The proposed AT&T–Time Warner deal is textbook vertical integration, in which companies at different points of the supply chain merge. Time Warner produces content for consumers, and AT&T provides consumers access to such content—and content from other producers. A horizontal integration, in contrast, is where companies in the same slice of the supply chain merge, such as the proposed merger of Walt Disney Co. and 21st Century Fox (both are content producers).
While the AT&T–Time Warner tie up does not reduce the number of media content producers or distributors, it does put competitors in both industries in a more difficult position.
American consumers often decry the rising cost of cable TV subscriptions from distributors such as Comcast, AT&T, Verizon, and Charter Spectrum (formerly Time Warner Cable). But in the existing business model, distributors have very little say over prices. Distributors must pay content providers and TV networks, such as HBO, CNN, and ESPN, to carry content channels.
Because of the demand for programming, content providers dictate the prices distributors must pay, and force distributors to bundle less popular networks with more popular ones. If distributors balk at paying such high prices or unnecessary bundles, they risk not carrying the most popular channels and ultimately losing customers. While content producers aren’t directly consumer-facing, they ultimately command the price of distribution and how much consumers pay.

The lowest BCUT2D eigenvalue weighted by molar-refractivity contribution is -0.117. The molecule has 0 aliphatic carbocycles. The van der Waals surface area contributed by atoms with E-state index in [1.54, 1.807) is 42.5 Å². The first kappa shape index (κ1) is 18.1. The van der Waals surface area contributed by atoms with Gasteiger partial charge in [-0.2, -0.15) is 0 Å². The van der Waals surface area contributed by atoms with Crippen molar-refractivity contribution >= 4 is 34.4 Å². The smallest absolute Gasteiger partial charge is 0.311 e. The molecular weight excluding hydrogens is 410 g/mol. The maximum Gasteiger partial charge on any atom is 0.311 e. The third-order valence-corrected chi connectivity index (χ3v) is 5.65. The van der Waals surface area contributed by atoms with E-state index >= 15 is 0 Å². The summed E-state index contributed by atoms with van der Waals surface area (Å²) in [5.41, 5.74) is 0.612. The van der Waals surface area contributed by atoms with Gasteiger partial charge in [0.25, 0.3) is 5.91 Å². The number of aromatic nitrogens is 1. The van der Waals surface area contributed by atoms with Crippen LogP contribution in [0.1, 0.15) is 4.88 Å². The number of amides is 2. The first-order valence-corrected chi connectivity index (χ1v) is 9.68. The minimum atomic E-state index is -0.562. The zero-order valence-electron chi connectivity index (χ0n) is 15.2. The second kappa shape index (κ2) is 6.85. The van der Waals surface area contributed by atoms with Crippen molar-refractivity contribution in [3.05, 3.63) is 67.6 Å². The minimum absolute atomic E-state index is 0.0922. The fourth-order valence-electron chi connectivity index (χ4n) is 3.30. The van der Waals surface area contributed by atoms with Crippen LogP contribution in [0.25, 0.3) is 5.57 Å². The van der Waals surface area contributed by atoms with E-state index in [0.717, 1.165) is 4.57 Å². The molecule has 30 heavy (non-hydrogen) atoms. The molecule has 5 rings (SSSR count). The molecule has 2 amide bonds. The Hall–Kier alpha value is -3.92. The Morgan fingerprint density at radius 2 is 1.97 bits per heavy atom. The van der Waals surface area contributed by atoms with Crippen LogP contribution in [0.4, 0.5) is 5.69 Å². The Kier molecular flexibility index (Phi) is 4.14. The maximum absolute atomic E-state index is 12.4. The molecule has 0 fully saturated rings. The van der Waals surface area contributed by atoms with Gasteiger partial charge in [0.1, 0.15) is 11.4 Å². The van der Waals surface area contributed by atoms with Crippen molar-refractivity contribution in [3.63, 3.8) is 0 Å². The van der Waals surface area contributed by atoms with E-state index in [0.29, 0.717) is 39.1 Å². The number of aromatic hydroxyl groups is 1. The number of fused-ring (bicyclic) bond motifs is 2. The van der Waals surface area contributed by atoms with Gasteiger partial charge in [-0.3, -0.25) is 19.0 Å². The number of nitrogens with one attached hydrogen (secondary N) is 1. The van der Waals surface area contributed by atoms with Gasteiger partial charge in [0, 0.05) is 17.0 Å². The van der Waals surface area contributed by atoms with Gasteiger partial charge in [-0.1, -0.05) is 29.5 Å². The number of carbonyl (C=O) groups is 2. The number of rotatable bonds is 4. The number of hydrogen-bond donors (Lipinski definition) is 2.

This means AT&T would have a vested interest in promoting the content it would own via its distribution platforms, while squeezing alternative providers. It could cause lower prices on DirecTV or U-verse (its fiber optic network), while charging competing distributors higher carriage rates for its programming.
Is this anti-competitive? The current DOJ administration believes so.
A Break from Tradition
At the turn of the last century, when the original “trustbuster” Theodore Roosevelt arrived on the scene, vertical integrations were illegal. But since the 1980s, they’ve become legal by default, often in the context of greater regulatory oversight and with promises from companies to not engage in anti-competitive behavior.